Leavingout of view the explicit wording of the statute which puts any peculiar name or any indication of the quality of the article within the province of trade-mark rights, the whole spirit of the decision is, that anything in the label indicating a desire on the part of the imitator to lead the public into the belief that the article manufactured by him is that of another, is an infringement of the rights of the prior manufacturer.
A name may indicate origin and ownership and yet not be a trade-mark. (Thomson v. Winchester, 19 Pick. 214.) A manufacturer may use his own name in such a way as to be guilty of fraud upon a rival. (Sykes v. Sykes, 3 B. & C. 541; see, also, the case of Rodgers v. Nowill, 5 Man. Gr. & Scott, 109.)
It appears that at common law, when the question whether an imitation name is an infringement or not is the subject of discussion, origin and ownership may or may not be elements therein. They form no experimentum crucis by which to analyze the issue. The real question is, whether the imitation would lead an unwary purchaser to purchase a compound so introduced instead of the original.
The courts will not point out exactly what portionsof a trade-mark can be imitated with impunity. (Williams v. Johnson, 2 Bos. S.Ct. 7-9.) The injunction should coincide in extent with the deception worked. (Clark v. Clark, 25 Barb. 76, 80; Coats v. Holbrook, 2 Sandf. Ch. 594; Williams v. Johnson, 2 Bos. S.Ct. 7-9; 4 Abb. Pr. 156; Comstock v. Moore, 18 How. Pr. 42; Coffeen v. Brunton, 4 McLean, 516, 519.)
From the foregoing settled points of the common law of trade-marks, and from the plain and distinct wording of the statute, I deduce the following:
1. That the plaintiffs' trade-mark, consisting as it does of a name: " Standard Soap Company's Concentrated Erasive Washing Powder," of a pictured device, of a peculiar arrangement of type, of " directions," etc., is entitled to protection in every particular, as filed in the office of the Secretary of State.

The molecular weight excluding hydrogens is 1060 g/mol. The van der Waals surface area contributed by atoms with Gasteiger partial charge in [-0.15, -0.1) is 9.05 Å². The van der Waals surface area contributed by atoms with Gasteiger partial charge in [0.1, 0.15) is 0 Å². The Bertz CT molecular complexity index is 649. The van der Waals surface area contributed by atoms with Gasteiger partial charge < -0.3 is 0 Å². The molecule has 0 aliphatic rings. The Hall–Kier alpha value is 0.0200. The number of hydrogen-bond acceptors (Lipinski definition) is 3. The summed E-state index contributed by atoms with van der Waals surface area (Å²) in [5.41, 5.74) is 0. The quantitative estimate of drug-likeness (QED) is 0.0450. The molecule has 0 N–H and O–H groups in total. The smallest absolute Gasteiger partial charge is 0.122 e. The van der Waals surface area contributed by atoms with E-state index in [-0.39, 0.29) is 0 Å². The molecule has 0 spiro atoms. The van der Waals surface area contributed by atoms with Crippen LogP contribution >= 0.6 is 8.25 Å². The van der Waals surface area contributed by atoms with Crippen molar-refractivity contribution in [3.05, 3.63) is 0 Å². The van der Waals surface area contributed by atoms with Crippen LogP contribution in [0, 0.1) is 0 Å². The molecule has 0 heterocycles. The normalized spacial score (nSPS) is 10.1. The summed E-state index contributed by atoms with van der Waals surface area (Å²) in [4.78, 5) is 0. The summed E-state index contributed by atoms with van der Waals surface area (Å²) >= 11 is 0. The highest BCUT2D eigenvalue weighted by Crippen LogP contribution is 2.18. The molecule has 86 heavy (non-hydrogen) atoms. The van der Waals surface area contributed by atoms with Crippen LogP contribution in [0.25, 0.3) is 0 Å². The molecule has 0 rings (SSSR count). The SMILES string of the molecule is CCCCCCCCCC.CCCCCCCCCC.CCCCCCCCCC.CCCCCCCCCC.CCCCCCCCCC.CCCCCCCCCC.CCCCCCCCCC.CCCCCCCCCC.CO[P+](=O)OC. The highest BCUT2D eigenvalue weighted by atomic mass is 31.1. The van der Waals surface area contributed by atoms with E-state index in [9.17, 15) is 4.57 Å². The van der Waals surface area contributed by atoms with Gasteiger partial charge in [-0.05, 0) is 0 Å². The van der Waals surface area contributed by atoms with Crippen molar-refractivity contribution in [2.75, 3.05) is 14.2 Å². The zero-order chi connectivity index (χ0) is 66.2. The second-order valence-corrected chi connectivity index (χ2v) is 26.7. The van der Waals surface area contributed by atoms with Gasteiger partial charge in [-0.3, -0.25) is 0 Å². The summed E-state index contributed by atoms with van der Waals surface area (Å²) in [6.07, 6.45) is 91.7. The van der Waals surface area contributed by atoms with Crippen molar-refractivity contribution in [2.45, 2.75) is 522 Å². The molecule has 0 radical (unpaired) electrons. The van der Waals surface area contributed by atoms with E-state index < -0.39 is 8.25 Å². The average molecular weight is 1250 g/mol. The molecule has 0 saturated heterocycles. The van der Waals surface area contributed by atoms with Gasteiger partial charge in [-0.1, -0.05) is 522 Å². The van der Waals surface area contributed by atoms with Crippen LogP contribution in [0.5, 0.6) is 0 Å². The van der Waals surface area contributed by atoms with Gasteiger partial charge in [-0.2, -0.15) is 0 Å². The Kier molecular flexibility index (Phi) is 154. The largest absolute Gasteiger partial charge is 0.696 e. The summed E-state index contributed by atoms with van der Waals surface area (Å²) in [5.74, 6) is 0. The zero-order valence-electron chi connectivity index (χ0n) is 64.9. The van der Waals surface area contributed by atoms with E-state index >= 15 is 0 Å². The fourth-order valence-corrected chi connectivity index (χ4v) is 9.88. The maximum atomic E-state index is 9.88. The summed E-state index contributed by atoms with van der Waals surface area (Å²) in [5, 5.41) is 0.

a. The name " Standard Soap Company" indicates origin and ownership, and puts the entire compound under the rule.
b. Were there no name indicating origin and ownership, but merely the portion " Concentrated Erasive Washing Powder," or " Washing Powder" alone, still the statute clearly gives a trade-mark right to the proprietor toany name which he chooses to adopt, indicating the quality or the character of the compound manufactured.
c. The acts of the defendants in taking wrappers of the same color, type of a similar size and appearance, in using the " directions," and giving to their labels a general similarity, apart from the colorable variation--Excelsior Washing Powder--of the plaintiffs' designation--Concentrated Erasive Washing Powder--are fraudulent, making it probable, as well as possible, that the consumers of the article may mistake the defendants' compound for that of the plaintiffs.
2. The defendants have infringed, by their label, upon every portion of the plaintiffs' trade-mark.
a. They have shown an intention to palm off upon the public their article as and for that of the plaintiffs, by adopting the same name with plaintiffs--" Washing Powder," by making use of colorable variations on that name, using adjectives liable to be confounded by the consumers with those employed by the plaintiffs, and by taking the whole of plaintiffs' label as an entirety for the compound.
This is an action to recover damages for an alleged invasion of the plaintiffs' right of property in a certain trade-mark, and to restrain the defendants by injunction from further use or imitation. Upon the filing of the complaint an injunction was issued and served, and thereupon the defendants filed their answer and moved to dissolve the injunction upon the complaint and the answer, with the exhibits thereto respectively attached.
At the hearing the plaintiffs offered to read an affidavit made by one of them in contradiction of certain matters contained in the answer. To this the defendants objected upon the ground that the plaintiffs could not use affidavits in opposition to the motion, unless the defendants first used them in support of the motion, which, as was claimed, had not been done. This objection was overruled, the affidavit heard, and the motion to dissolve finally denied. The appeal is from the order refusing to dissolve the injunction. The grounds of alleged error are two:
First. Admitting and considering the plaintiffs' affidavit, as above stated.
Second. Refusing to dissolve the injunction.
1. In view of the conclusion which we have...